This week I’m at a convention of analysts from the major firms who cover mobile devices. Most of the major names are here and, as you might imagine, much of the discussion is on the acquisition of Motorola Mobile by Google. While I don’t want to imply that all of us are in agreement — we seldom are — a theme has emerged in terms of consensus Android as an open OS is pretty much done. Google is now on the path to becoming much like Apple, with Android as an integrated solution. This could actually improve the quality of future Android phones, but it is also creating a substantial demand for something to take its place.
Android is dead, the Android Phone is born
The first part of this growing consensus is that by buying Motorola, Google made it nearly impossible to sustain relationships with the other licensees. This group of mostly mobile phone companies largely either didn’t adopt or abandoned Symbian after Nokia bought it, and avoids with a passion supporting any common platform that is tied to a competitor. It simply puts them at too great a disadvantage. Nokia actually went farther than Google is going to create separation between Symbian and its handset business, and it clearly wasn’t far enough.
Handset makers and carriers (firms that supply the cell phone service) are now in an almost panic as they look for a multi-vendor common solution that can take the place of Android.
Windows Phone 7
This provides a significant advantage for Windows Phone 7, but many of the phone makers have been burned by this platform in the past, and the carriers seem to have written it off. What is interesting is that the carriers and the phone makers are at cross purposes here. The carriers want the Droid model where they can specify products (phones, apps, services) that are unique to them and lock customers into them. In short, the carriers didn’t like the Android model that much anyway, and see the Windows Phone platform as too similar. After all, both create loyalty to the platform and provide portability for customers, something carriers really don’t like about the iPhone.
The phone makers didn’t like the fact that Google didn’t listen to them, and both the carriers and phone makers are convinced that Microsoft won’t listen to them either. Case in point: The phone makers wanted a tablet OS from Microsoft based on the Windows Phone platform, and Microsoft told them “no.” That doesn’t work for them. So, at least for now, the Windows Phone OS isn’t getting much lift from this.
Another platform that could have moved on this opportunity is HP’s webOS, but it has the same problem Android and Symbian had; it is tied back to a company that builds smartphones and tablets. While none of the cell phone makers take HP seriously here, they don’t want to fund a competitor. In addition, apparently the webOS licensing costs exceed substantially what they might be willing to pay. So, for different reasons, webOS isn’t getting any air from this either at the moment. In fact, it’s getting even less consideration than Microsoft’s platform is.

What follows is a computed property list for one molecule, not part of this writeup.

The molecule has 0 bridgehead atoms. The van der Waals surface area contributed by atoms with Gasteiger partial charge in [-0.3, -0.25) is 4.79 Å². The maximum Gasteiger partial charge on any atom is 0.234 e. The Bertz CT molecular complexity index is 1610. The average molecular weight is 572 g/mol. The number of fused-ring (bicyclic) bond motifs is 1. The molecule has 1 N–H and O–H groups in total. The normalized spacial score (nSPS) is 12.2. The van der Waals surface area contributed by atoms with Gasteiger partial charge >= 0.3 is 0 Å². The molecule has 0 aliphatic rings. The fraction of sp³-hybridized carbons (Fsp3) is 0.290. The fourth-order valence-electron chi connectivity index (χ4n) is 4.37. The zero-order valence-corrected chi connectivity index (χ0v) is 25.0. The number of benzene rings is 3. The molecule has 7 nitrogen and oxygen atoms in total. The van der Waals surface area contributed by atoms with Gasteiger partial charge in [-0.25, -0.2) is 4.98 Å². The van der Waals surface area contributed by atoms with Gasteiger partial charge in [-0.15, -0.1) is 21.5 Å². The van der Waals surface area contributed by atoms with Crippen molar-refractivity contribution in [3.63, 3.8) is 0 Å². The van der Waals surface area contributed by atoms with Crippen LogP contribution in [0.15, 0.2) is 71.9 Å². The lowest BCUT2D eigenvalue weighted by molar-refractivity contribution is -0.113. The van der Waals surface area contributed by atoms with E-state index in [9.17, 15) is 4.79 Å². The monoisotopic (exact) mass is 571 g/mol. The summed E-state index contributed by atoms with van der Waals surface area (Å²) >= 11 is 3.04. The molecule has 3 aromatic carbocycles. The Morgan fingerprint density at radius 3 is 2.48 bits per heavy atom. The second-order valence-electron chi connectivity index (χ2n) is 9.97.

Wrapping up: The Mystery OS
I’m seeing rumblings of another platform entering the market to address the opportunity the Google move has created. Apparently a number of my peers are in the know on this, but wisely aren’t talking, because I’m getting covert grins and knowing winks. My expectation is that this new OS will appear sometime in the next 18 months and that, until then, most of the Android makers will likely have to stay the course. The difficulty for this new OS is to reconcile the carrier needs for a platform that belongs to them with the needs of the phone makers to recreate what they had with Android.
So the expected outcome is that Googorola (Google + Motorola) will see quality improvements more in line with the Mac platform, but Android will likely evaporate from all of the other makers. In effect, fewer but better (in terms of reliability) phones should result. This platform and Apple could eventually divide the market.
Wild cards are HP and Microsoft, who will have to rethink their strategies to compete and the emergence of a new platform to fill the gap where Android used to be. But new platforms typically take at least two years to mature, suggesting most won’t care that much about it until 2013 at the earliest. A lot can happen over the next 2.5 years, so all this means is that, given most of you buy phones every two or so years, this won’t impact your buying decisions this year. After that, you may have a new choice, a Mystery OS.
One final thought: Google currently appears to be trying to have this both ways, which could significantly slow its ability to bring out a better, iPhone-like, integrated product. That should help the emergence of this as yet unannounced new OS significantly. Oh boy, yet another OS. I’ll bet you can hardly wait.
Guest contributor Rob Enderle is the founder and principal analyst for the Enderle Group, and one of the most frequently quoted tech pundits in the world. Opinion pieces denote the opinions of the author, and do not necessarily represent the views of Digital Trends.